Dáil debates

Thursday, 14 November 2019

Progressing Children's Disability Services: Statements


3:20 pm

Photo of Niamh SmythNiamh Smyth (Cavan-Monaghan, Fianna Fail) | Oireachtas source

Last month, Fianna Fáil received disappointing figures which show that the numbers of overdue assessments of need - as provided for under the Disability Act 2005 - had risen from 3,500 to more than 3,700 by the end of June. The Disability Act 2005 provides for an assessment of needs for eligible applicants with disabilities. Assessments of need must commence within a three-month period of receipt of the application and must be completed within a further three months. In the middle of this year, more than 3,600 children with disabilities were being kept waiting for their statutory right to an assessment of need, as provided for under the Disability Act. While the figures had been falling during 2018, they have since moved up again and have gone even higher. Things are getting worse. To have so many children in a position where they cannot access their legal entitlement within a statutory timeframe is wrong. This matter needs to be addressed urgently.

We have seen an ongoing lack of progress in the provision of children's disability services. At heart, the Minister of State is a big champion of those with disabilities. Unfortunately, parents of children who have been waiting for that all-important assessment of need come to our clinics weekly. It is not just about the three month wait after the person has made the application, it is about the wait for years to have that first assessment of need.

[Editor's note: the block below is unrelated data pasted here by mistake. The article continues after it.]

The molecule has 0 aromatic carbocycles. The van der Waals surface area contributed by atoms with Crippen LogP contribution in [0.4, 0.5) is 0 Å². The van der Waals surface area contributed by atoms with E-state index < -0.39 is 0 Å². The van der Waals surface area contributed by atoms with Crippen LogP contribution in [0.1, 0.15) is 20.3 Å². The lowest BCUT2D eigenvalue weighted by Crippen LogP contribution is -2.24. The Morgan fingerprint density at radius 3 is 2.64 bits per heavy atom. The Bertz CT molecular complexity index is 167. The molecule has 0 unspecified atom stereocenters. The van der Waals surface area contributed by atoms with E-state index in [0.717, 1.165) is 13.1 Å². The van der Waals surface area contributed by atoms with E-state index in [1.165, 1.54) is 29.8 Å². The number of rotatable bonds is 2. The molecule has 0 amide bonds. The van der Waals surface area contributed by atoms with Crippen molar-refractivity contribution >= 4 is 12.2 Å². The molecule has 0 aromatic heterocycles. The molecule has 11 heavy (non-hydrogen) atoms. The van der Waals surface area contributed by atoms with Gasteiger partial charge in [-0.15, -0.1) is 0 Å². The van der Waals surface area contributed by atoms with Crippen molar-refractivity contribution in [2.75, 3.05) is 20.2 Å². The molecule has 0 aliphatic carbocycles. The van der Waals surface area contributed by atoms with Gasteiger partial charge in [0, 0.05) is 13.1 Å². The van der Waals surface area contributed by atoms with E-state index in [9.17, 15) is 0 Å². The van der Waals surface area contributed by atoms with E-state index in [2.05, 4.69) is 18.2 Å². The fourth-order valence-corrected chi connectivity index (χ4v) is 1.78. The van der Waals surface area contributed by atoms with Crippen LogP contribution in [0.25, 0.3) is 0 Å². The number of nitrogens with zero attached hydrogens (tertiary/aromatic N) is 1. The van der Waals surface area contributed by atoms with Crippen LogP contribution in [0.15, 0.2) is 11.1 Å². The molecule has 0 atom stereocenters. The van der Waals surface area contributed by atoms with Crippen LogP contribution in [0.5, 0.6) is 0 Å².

I put it to the Minister of State that the figures do not lie. I shall outline some of the figures as of August last. A total of 719 children aged between six and 18 are waiting for a first assessment of need for occupational therapy in Cavan-Monaghan. To put this figure into context, in Donegal, which is a significant county in the context of its size, there are 129 children waiting. The initial number of children waiting for an assessment for speech and language in the Cavan-Monaghan area is 629. Compare this to the Sligo-Leitrim area where it is 170 children waiting. There are 464 children in Cavan-Monaghan between the ages of six and 18 waiting for assessments for physiotherapy, in Donegal there are none and in Sligo-Leitrim there are 22. The figures do not lie and I do not think the Minister of State would even try to argue that there is not a distinct problem across Cavan-Monaghan with disability services.

My time is running out but I also wish to comment on the Annalee View respite centre, which offers services for parents of children with a disability and for the children themselves. The place was shut down because of an oil leak and we have been waiting for one year. The parents of those children have no respite for their kids since. We are no further on. The Minister of State has said that somewhere is earmarked in Cavan town and a HIQA report remains, but in the meantime there was a huge backlog in the first place for children with disabilities and since then the place has been shut down for one year. What is happening in Cavan and Monaghan in this regard is an absolute disgrace. The figures are what they are. I ask the Minister of State to please take a particular look at what is going on in Cavan-Monaghan.


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